As your little one approaches the age of 2, they start to understand who they are and who the people around them are. They start to develop a sense of self and learn to grasp cause and effect. This is because their thinking abilities have started to develop.
To understand more, let’s look at this case study:
One day, two-year-old Sara approached a door carrying a flower in each hand. She stopped realizing that she couldn't open the door with both her hands full. She put the flowers on the floor and reached for the doorknob. Then she stopped again, realizing that the door would crush the flowers as it opened. Finally, after moving the flowers to a safe place she opened the door.
This was an example of a simple act that took some thinking. Sara had to imagine the consequence of her every action. She was thinking ahead and could guess the result of her actions.
The approach and the ways to preempt changes depend on the age of the child.
For example, younger toddlers still experiment and learn: Sara’s forethought isn’t possible for them, since they still learn through mostly trial and error. They spend a large part of their day looking at and touching various objects with curiosity. “What will happen if this block is dropped? Or if this ball is thrown? Or if I turn my glass of water upside down?” Young toddlers are still wondering how things work.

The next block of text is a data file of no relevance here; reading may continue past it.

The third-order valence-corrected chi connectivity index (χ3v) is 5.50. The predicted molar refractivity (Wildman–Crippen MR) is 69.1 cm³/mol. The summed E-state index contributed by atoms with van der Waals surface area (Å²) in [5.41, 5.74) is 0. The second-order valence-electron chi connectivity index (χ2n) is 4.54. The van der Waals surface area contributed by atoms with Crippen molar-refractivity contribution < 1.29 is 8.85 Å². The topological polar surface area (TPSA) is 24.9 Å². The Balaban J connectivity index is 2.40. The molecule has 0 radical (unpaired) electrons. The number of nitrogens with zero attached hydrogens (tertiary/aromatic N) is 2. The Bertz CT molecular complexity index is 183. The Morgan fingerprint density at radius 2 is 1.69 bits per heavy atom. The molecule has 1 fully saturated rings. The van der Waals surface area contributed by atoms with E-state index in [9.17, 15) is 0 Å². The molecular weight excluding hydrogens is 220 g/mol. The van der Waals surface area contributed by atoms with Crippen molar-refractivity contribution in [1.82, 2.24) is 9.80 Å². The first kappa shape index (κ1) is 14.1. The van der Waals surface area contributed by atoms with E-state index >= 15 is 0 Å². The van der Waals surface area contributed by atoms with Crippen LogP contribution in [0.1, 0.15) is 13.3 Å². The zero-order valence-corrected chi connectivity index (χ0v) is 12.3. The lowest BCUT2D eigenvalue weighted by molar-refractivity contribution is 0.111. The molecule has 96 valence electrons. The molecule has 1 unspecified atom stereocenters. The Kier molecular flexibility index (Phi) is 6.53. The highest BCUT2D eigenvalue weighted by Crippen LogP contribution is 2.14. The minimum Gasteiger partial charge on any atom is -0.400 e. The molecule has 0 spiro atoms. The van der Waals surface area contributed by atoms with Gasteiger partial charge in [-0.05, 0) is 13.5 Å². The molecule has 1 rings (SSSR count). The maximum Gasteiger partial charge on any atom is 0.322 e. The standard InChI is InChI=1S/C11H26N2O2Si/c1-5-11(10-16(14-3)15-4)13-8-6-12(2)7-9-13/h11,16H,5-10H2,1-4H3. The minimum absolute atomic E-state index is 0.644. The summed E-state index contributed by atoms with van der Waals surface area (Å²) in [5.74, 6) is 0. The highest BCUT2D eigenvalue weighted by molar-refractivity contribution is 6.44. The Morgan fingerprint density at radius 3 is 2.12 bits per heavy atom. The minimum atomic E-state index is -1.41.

However, older toddlers tend to experiment less and imagine more. As their cognition increases, their ability to remember things increases as well. They start understanding the outcome of things they want to do by imagining them doing it first, instead of experimenting straight away. This ability is what saves your little one some time, enabling them to move on to different things that pique their interest! The speed at which they try new things or toys will leave you amazed.
This phase in their lives is one of accelerated cognitive development and children first begin their reasoning and thinking during these very years. You might notice them asking a lot more questions and becoming more curious. It is important to nurture that curiosity, and not shut it down! It is an important aspect of parenting to understand and respond to their changes in thinking.